Parcellation accuracy of the automated surface-based labelling methods using the M-CRIB-S atlases was quantified using Dice overlap measures and Hausdorff distances using Leave-One-Out cross-validation. Dice overlap scores were high on average and appeared similar in the left and right hemisphere. The per-vertex mismatch rates (Fig. 1) were largely zero for the bulk of the internal portions of most regions. High rates of mismatch for the frontal pole, temporal pole and BSTS labels in the M-CRIB-S(DK) atlas were unsurprising since low labelling accuracy was reported for these regions in the original adult DK atlas26, and they were subsequently removed in the adult DKT atlas27. The inaccuracy is mainly due to the small size and somewhat arbitrary boundaries of these regions. As such, this is an inherent limitation of the M-CRIB-S(DK) atlas. When compared to accuracy measures presented for the adult DKT atlas, Klein and Tourville7 presented Leave-One-Out Dice measures of overlap between FreeSurfer parcellations and manual parcellations, which ranged from 0.72–0.98. These values are similar to our Dice overlap results, suggesting that the presented pipeline provides a labelling accuracy consistent with adult parcellation tools. However, it should be noted that the Dice metrics provided in the DKT paper7 were not calculated via surface vertices, rather, the parcellations are rasterized into the grey matter ribbon voxels, from which per-label Dice coefficients are computed. While the surface and volumetric Dice measures come from different sources, by construction the labels of the rasterized version correspond to the labels on the surfaces and thus the two are closely related.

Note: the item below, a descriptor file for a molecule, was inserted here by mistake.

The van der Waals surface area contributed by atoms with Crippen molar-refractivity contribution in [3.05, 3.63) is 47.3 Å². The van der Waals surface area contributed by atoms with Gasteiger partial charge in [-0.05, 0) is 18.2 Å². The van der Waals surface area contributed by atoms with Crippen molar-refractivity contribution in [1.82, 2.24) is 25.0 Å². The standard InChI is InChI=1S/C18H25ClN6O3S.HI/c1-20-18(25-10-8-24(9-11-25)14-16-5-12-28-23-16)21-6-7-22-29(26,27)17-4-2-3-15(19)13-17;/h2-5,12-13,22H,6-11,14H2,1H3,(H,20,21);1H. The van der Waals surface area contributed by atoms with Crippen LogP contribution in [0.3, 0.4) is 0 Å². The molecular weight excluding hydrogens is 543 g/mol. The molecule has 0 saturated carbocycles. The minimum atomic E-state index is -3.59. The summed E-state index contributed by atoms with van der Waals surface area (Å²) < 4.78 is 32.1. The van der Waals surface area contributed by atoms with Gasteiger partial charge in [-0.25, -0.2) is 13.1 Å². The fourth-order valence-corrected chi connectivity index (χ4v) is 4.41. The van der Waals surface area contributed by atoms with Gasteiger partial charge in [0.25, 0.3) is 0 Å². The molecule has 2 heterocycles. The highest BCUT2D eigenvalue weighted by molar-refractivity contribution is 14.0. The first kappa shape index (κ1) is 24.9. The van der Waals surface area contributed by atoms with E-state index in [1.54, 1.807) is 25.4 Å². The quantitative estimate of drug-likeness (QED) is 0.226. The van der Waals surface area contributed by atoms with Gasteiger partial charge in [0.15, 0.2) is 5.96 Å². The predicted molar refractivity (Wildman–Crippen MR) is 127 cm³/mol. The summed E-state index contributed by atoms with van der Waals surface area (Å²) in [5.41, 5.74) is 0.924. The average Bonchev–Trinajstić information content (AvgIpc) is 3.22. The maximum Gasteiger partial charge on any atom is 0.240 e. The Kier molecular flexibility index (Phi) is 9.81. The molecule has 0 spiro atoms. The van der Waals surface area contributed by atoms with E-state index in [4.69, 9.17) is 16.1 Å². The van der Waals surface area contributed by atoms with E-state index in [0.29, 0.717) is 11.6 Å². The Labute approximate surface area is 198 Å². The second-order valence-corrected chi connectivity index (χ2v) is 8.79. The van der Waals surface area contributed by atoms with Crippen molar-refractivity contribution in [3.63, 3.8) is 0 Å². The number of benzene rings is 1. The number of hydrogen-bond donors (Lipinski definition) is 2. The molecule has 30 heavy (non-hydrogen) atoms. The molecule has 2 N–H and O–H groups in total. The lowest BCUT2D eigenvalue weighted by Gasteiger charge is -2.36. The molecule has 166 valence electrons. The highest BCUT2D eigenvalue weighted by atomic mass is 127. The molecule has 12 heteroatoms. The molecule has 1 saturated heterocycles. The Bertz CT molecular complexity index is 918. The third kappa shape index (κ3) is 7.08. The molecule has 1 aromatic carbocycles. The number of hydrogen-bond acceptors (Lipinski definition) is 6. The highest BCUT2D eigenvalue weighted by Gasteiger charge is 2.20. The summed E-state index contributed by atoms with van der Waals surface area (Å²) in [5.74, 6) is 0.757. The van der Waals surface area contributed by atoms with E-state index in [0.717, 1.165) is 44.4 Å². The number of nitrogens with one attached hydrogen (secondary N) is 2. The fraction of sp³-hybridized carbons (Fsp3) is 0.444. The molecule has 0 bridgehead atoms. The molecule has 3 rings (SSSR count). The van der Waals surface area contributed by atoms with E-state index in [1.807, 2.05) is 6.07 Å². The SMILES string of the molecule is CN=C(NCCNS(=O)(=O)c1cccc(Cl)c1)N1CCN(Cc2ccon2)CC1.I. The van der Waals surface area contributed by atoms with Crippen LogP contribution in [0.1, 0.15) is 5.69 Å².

Boundary discrepancies between manual and automated labels were measured using Hausdorff distance. The Hausdorff distance is the maximal distance travelled between any two nearest neighbours of manual and automatic label boundary contours. Most regions had Hausdorff distances between 5–8 mm for both M-CRIB-S(DKT) and M-CRIB-S(DK) atlases. Figure 4(i) shows individual instances of worst-case boundary discrepancies in the middle temporal gyrus and inferior parietal labels. The subjects shown, subjects 7 and 8, appeared to exhibit sulcation that varied more than for other subjects in the temporal and parietal cortices and, as a result, the boundaries of these regions were shifted with respect to other training set subjects. An additional confound in manual labelling was that in some instances, label boundaries in the protocols relied on landmarks that were abstract or subject to large individual variability in presence or in morphology. In contrast, the best-case boundary discrepancies (Fig. 4(ii)) feature the insula and pericalcarine regions. The high accuracy of the estimated insula boundary is likely due its particularly well-defined boundaries in the original parcellation protocols, relatively easily identifiable in images and consistent across subjects. Other literature has reported cross-validated boundary discrepancy measures between manual and automated segmentations of the adult DK atlas dataset6. Rather than using Hausdorff distances, discrepancies were calculated as average per-vertex distances between manual and automated label boundaries across subjects. Graphical depictions of these average distances appeared to show a maximum discrepancy of 1 mm. Average boundary mismatch is incompatible with the worst-case discrepancy used in this paper and, thus, cannot be directly compared.